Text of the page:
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Ecosistema Urbano is working with the European Commission in EU GPP Criteria for Public Space Maintenance

Category: ⚐ EN+ecosistema urbano+news+research+sustainability+work in progress

We are glad to announce our recent collaboration with the Joint Research Center of the European Commission in Seville for a research project focused on the topic of maintenance of public space. The project aims to define the EU Green Public Procurement (GPP) Criteria for Public Space Maintenance.

But.. what is exactly EU GPP? Here there is a short description coming directly from the European Commission official webpage.

Green Public Procurement (GPP) is defined in the Communication (COM (2008) 400) “Public procurement for a better environment” as “a process whereby public authorities seek to procure goods, services and works with a reduced environmental impact throughout their life cycle when compared to goods, services and works with the same primary function that would otherwise be procured.”  GPP is a voluntary instrument, which means that Member States and public authorities can determine the extent to which they implement it.

Public authorities are major consumers in Europe: they spend approximately 1.8 trillion euro annually, representing around 14 % of the EU’s gross domestic product. By using their purchasing power to choose goods and services with lower impacts on the environment, they can make an important contribution to sustainable consumption and production.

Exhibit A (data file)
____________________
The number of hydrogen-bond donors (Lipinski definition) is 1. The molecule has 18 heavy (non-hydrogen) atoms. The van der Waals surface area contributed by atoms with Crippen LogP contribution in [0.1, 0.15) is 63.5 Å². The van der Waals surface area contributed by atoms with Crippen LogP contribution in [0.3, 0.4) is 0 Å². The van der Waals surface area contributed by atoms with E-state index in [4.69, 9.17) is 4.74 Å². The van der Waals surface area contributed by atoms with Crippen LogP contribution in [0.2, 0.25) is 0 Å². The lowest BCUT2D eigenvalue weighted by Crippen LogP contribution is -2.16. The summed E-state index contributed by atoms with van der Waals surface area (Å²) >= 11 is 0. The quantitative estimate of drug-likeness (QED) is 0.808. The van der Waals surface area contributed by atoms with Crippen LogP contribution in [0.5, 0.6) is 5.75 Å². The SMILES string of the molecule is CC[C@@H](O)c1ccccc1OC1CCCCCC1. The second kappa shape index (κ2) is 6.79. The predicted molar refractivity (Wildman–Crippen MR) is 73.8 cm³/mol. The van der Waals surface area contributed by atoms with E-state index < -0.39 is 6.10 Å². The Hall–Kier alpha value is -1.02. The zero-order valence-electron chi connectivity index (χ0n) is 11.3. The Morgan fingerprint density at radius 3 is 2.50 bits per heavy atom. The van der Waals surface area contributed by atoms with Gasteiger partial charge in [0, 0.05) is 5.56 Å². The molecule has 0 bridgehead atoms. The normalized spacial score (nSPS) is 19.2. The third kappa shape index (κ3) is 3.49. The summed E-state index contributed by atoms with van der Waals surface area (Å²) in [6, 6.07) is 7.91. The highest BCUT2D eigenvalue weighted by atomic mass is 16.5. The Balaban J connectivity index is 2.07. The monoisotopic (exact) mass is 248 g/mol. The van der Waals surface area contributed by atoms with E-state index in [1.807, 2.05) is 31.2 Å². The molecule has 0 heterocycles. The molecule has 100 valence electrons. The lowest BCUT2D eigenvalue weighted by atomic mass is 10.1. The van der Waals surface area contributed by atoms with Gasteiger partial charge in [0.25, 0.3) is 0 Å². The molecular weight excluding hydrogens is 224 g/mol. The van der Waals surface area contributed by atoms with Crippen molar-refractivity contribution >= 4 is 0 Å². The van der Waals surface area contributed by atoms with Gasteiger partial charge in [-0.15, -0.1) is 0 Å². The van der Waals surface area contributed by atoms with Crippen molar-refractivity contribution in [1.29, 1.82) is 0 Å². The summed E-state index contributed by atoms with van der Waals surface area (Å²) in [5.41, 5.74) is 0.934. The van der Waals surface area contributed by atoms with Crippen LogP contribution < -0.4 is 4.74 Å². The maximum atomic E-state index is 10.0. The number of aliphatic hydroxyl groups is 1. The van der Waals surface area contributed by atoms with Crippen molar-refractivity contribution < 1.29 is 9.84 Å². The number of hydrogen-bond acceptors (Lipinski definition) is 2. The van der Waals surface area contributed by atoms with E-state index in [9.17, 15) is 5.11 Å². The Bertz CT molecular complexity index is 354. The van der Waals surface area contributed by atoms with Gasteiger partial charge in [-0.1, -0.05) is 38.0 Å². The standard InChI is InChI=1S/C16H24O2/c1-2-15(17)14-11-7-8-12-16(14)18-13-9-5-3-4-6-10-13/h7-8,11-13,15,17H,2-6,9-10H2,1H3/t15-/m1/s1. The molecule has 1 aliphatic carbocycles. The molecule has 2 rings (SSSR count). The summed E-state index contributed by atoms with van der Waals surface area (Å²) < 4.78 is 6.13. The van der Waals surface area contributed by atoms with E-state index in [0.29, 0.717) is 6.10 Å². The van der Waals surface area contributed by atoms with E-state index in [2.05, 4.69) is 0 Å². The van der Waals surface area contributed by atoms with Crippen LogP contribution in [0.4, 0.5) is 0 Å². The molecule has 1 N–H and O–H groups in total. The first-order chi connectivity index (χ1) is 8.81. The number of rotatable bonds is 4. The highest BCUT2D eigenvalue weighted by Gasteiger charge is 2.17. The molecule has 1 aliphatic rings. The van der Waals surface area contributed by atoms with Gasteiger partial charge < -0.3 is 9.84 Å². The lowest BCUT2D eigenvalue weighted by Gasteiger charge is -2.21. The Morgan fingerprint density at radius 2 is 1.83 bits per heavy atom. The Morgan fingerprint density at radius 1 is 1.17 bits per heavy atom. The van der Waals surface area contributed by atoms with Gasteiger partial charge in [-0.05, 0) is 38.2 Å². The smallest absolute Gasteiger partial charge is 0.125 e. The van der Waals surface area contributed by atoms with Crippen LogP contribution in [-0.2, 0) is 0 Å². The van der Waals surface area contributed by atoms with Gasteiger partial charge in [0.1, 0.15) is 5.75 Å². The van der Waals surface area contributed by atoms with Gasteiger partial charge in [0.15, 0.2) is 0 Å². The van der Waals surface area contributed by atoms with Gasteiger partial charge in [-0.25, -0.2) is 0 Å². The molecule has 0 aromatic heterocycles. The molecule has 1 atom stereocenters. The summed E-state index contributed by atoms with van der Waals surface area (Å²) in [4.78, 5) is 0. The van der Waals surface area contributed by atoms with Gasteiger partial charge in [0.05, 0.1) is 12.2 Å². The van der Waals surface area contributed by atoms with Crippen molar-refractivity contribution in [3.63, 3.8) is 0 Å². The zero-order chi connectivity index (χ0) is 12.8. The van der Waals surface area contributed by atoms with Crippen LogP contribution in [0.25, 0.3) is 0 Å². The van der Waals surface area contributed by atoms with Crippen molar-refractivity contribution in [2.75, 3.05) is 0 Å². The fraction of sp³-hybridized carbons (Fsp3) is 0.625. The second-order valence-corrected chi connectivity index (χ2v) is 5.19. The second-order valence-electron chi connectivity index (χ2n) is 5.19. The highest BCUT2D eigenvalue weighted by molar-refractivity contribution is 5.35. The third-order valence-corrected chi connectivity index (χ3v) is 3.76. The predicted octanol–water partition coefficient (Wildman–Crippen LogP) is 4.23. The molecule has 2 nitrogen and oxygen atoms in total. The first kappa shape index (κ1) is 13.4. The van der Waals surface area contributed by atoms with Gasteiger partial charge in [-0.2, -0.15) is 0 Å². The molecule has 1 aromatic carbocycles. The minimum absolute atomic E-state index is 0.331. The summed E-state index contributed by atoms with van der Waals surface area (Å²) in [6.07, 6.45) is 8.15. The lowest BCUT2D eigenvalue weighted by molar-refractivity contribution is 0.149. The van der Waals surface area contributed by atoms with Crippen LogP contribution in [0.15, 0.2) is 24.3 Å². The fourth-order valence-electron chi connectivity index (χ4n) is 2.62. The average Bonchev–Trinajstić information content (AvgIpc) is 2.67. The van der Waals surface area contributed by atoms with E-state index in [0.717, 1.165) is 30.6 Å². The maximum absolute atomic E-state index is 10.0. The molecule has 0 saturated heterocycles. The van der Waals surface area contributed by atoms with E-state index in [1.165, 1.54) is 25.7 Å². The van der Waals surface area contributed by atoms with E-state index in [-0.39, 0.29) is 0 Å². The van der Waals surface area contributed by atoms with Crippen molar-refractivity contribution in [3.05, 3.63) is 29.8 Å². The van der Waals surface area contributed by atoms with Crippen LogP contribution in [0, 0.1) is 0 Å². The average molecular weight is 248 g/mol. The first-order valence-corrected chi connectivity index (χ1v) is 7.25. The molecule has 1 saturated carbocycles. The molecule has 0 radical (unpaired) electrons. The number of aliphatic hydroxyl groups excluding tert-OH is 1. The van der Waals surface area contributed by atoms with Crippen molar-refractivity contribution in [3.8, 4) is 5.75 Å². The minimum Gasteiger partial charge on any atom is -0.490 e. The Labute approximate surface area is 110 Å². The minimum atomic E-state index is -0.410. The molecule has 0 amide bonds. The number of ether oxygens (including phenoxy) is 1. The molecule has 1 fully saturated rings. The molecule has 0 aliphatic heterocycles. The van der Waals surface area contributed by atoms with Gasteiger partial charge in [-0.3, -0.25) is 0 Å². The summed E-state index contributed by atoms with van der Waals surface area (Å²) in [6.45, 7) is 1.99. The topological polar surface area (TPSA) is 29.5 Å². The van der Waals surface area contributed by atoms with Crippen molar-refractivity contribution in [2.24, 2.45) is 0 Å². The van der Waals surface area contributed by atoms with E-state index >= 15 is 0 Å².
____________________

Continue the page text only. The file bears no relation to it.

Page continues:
Green purchasing is also about influencing the market. By promoting and using GPP, public authorities can provide industry with real incentives for developing green technologies and products. In some sectors, public purchasers command a significant share of the market (e.g. public transport and construction, health services and education) and so their decisions have considerable impact. EU GPP is an important tool as it can contribute to the stimulation of the market for environmentally-friendly goods, works and services and to contribute to the development of a more resource-efficient economy in the EU. The Commission has developed EU GPP criteria for around 20 different product groups.

Here the complete list of 20 product groups considered for EU GPP Criteria, and as you may notice the range is really wide, from Office Building Design, Construction and Management, to Transport or Computer and monitors, to mention a few.

We are now working on the first phase of the project for the development of the EU GPP Criteria for Public Space Maintenance. One of the very first document produced is a Stakeholder Questionnaire aiming to define the scope. The questionnaire has been sent to several identified stakeholders from the supply side (Providers of maintenance services, equipment, public furniture, etc), demand side (public and non-public procurers) and other stakeholders, such as national or local policy makers, environmental organizations, urban planners and designers, citizens organizations, etc.